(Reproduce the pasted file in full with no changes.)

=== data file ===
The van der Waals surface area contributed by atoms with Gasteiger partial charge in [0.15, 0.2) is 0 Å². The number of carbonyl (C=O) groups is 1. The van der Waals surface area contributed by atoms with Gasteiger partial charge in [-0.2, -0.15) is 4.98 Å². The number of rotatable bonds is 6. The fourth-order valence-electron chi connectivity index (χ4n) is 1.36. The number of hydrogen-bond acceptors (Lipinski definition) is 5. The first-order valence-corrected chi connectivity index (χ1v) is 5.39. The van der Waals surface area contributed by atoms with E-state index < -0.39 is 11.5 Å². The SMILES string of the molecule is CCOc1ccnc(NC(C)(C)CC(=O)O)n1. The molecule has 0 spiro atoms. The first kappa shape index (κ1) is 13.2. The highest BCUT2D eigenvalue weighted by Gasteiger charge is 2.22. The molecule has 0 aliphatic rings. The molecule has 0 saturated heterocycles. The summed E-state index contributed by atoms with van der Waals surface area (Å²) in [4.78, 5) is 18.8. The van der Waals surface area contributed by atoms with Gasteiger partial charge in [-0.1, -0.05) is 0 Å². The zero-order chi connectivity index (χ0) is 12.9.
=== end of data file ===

The van der Waals surface area contributed by atoms with Gasteiger partial charge in [0.15, 0.2) is 0 Å². The number of carbonyl (C=O) groups is 1. The van der Waals surface area contributed by atoms with Gasteiger partial charge in [-0.2, -0.15) is 4.98 Å². The number of rotatable bonds is 6. The fourth-order valence-electron chi connectivity index (χ4n) is 1.36. The number of hydrogen-bond acceptors (Lipinski definition) is 5. The first-order valence-corrected chi connectivity index (χ1v) is 5.39. The van der Waals surface area contributed by atoms with E-state index < -0.39 is 11.5 Å². The SMILES string of the molecule is CCOc1ccnc(NC(C)(C)CC(=O)O)n1. The molecule has 0 spiro atoms. The first kappa shape index (κ1) is 13.2. The highest BCUT2D eigenvalue weighted by Gasteiger charge is 2.22. The molecule has 0 aliphatic rings. The molecule has 0 saturated heterocycles. The summed E-state index contributed by atoms with van der Waals surface area (Å²) in [4.78, 5) is 18.8. The van der Waals surface area contributed by atoms with Gasteiger partial charge in [-0.1, -0.05) is 0 Å². The zero-order chi connectivity index (χ0) is 12.9.